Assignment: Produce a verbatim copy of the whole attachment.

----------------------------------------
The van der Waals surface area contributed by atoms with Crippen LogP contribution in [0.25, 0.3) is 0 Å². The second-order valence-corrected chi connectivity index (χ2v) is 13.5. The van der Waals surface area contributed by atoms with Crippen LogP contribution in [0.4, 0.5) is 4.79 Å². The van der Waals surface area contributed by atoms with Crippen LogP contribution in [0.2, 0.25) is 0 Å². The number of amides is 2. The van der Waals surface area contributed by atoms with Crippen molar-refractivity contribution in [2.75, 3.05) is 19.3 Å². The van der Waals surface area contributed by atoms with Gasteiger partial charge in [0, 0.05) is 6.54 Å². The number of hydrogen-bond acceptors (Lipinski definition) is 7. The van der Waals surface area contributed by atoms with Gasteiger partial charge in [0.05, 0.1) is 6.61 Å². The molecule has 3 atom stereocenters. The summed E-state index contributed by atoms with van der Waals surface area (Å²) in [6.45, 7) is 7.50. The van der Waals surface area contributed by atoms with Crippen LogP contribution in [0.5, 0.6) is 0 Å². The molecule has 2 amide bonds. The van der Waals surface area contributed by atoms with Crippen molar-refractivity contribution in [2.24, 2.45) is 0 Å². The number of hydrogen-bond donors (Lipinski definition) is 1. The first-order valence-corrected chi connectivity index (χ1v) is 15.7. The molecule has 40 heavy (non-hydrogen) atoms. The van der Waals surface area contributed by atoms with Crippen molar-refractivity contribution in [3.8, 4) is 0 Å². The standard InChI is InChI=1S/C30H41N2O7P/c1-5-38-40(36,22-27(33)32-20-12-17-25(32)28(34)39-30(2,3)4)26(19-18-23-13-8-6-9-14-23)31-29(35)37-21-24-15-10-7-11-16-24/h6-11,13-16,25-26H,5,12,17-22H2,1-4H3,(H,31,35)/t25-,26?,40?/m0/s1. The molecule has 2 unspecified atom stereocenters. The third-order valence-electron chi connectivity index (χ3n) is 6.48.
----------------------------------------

The van der Waals surface area contributed by atoms with Crippen LogP contribution in [0.25, 0.3) is 0 Å². The second-order valence-corrected chi connectivity index (χ2v) is 13.5. The van der Waals surface area contributed by atoms with Crippen LogP contribution in [0.4, 0.5) is 4.79 Å². The van der Waals surface area contributed by atoms with Crippen LogP contribution in [0.2, 0.25) is 0 Å². The number of amides is 2. The van der Waals surface area contributed by atoms with Crippen molar-refractivity contribution in [2.75, 3.05) is 19.3 Å². The van der Waals surface area contributed by atoms with Gasteiger partial charge in [0, 0.05) is 6.54 Å². The number of hydrogen-bond acceptors (Lipinski definition) is 7. The van der Waals surface area contributed by atoms with Gasteiger partial charge in [0.05, 0.1) is 6.61 Å². The molecule has 3 atom stereocenters. The summed E-state index contributed by atoms with van der Waals surface area (Å²) in [6.45, 7) is 7.50. The van der Waals surface area contributed by atoms with Crippen LogP contribution in [0.5, 0.6) is 0 Å². The molecule has 2 amide bonds. The van der Waals surface area contributed by atoms with Crippen molar-refractivity contribution in [2.24, 2.45) is 0 Å². The number of hydrogen-bond donors (Lipinski definition) is 1. The first-order valence-corrected chi connectivity index (χ1v) is 15.7. The molecule has 40 heavy (non-hydrogen) atoms. The van der Waals surface area contributed by atoms with Crippen molar-refractivity contribution in [3.8, 4) is 0 Å². The standard InChI is InChI=1S/C30H41N2O7P/c1-5-38-40(36,22-27(33)32-20-12-17-25(32)28(34)39-30(2,3)4)26(19-18-23-13-8-6-9-14-23)31-29(35)37-21-24-15-10-7-11-16-24/h6-11,13-16,25-26H,5,12,17-22H2,1-4H3,(H,31,35)/t25-,26?,40?/m0/s1. The molecule has 2 unspecified atom stereocenters. The third-order valence-electron chi connectivity index (χ3n) is 6.48.